I don't really go in for New Year's Resolutions. I don't see much point in actually courting the sensation of failure when I don't lose 10kgs, save money, drink less, practice dancing more or learn a language. But I do think it is a good idea to take a step back from time to time, consider what you are doing and evaluate whether those things are constructive.
So I've been thinking about this blog in those terms. What am I doing? How is it going? What should I do differently? There are still some questions that I haven't resolved - the ones about accepting freebies from PRs for review and putting advertising on the blog, mostly - but I have made a few decisions. The main one is that I am going to post less often. Fewer "this is what we had for dinner" posts, and concentrate on some of the more interesting and unusual things that Paul and I attempt. More in-depth exploration of seasonal ingredients. Possibly more healthy options and perhaps even some slightly smaller portions in the photographs! But I'm not prepared to swear to that one.
And here, to celebrate my new found focus, is a Ploughman's Lunch.
Now, the origins of a ploughman's lunch are a bit hazy. It looks like a properly old-fashioned traditional sort of a meal, but it is believed that it was part of a milk marketing board campaign in the 1960s to get pubs to sell cheese. If that is true I think whoever came up with that campaign is a genius and should get a national holiday in their honour. Or at least a statue.
You are supposed to picture a brawny labourer - possibly with his shirt off and sweat glistening on his broad shoulders - sitting down in the shade of a tree, taking a lump of good cheese and some crusty bread from a cloth wrapping, and enjoying it with a mug of cool beer that a curly haired tot has carefully carried into the fields. You are going for rustic. Pastoral. Unspoilt.
We used to spend quite a lot of time at a pub in Sydney that did a killer ploughman's as a bar snack. The Lord Nelson ploughman's consisted of freshly made beer damper, enormous slabs of excellent cheddar cheese, pickled eggs and Branston pickle. And that really is the best model to follow.
In my opinion a ploughman's may contain: ham sliced from the bone, pickled onions, chutney, British cheese, celery sticks, crusty bread, apples, pickled beetroot. There is no room for: brie or camembert, tomatoes, sliced white bread, mayonnaise, ciabatta, sweet chilli jam, smoked chicken breast. And a ploughman's lunch is most emphatically NOT a cheese and pickle sandwich in a triangular carton selected from the shelf of a supermarket. Hell no.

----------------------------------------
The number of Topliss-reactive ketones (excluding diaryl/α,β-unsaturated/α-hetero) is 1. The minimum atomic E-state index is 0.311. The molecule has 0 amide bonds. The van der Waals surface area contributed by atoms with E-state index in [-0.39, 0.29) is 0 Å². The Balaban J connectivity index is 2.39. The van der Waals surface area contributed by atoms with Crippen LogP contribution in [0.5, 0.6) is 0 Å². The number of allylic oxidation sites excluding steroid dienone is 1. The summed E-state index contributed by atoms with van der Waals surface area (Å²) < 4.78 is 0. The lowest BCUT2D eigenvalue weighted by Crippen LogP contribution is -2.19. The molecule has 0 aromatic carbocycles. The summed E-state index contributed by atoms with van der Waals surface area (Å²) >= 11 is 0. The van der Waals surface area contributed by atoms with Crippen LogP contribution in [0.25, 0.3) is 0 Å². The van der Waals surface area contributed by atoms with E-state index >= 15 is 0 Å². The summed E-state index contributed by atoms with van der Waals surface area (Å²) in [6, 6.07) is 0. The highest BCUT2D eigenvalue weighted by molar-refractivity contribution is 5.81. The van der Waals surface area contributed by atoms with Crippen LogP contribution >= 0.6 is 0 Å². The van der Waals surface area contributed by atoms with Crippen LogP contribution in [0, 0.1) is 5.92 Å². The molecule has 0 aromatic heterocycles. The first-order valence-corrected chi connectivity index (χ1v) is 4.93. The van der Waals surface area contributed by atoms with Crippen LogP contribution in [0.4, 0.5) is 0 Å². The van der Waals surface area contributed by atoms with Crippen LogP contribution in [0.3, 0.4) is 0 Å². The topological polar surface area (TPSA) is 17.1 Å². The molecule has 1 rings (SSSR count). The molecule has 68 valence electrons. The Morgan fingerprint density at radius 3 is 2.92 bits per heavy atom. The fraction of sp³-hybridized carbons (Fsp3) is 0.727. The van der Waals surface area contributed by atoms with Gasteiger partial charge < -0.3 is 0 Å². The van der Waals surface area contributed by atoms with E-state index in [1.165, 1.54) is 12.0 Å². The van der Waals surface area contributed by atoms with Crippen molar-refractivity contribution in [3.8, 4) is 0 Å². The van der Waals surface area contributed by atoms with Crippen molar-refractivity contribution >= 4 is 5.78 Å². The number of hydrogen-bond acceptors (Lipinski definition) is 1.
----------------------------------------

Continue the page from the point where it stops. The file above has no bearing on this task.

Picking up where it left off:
For the last four years - ever since we bought it in a timber craft shop in Knysna - Paul and I have been saying that our blackwood carving board was the perfect thing to serve a ploughman's lunch on. It took a while to assemble all the other elements.
Beer damper: I followed this recipe, using half strong wholemeal flour and half plain white flour and adding baking powder to get the self-raising effect. I rubbed the butter into the flour as if I were making scones, and used Leffe Blonde as the beer because it tastes good, it was what I had and it was what we were going to be drinking with our lunch. The flavour of the beer does come through, so this is no time for cheap lager. I put the dough in a mound in a greased caketin, rather than wrapping it in foil. The hot bread was crusty and delicious, and the leftovers made really good toast the following day.
Pickled onions: I used this recipe of Delia Smith's for pickled shallots in sherry vinegar. They need to sit for a month before you eat them, so I'd had these in the cupboard since early December. These are much milder than a lot of commercial pickled onions, and they have a lovely crunchy texture.
Cheese: For Christmas I bought Paul a "hat trick" selection from the Cheese Society. For 3 months they will deliver him a selection of artisan British cheeses. For our ploughman's, we used Dambuster and Hereford Hop. The Dambuster is a waxed cow's milk cheddar from Lincolnshire (made with vegetarian rennet). It was full-flavoured without having that gum-ripping sensation you get from some mature cheddars and had quite a creamy texture. The Hereford Hop is also a cow's milk cheese made from vegetarian rennet. It's from Gloucestershire and is a bit softer and milder than a cheddar, the texture is almost like that processed smoked "bavarian" cheese you get with the brown rind. It's rolled in crushed hop flowers, which adds a subtle nutty, herbal flavour that I found extremely pleasant.
So there you have it. Home made bread, eaten warm, home made crunchy pickles, top notch cheese. A proper ploughman's lunch.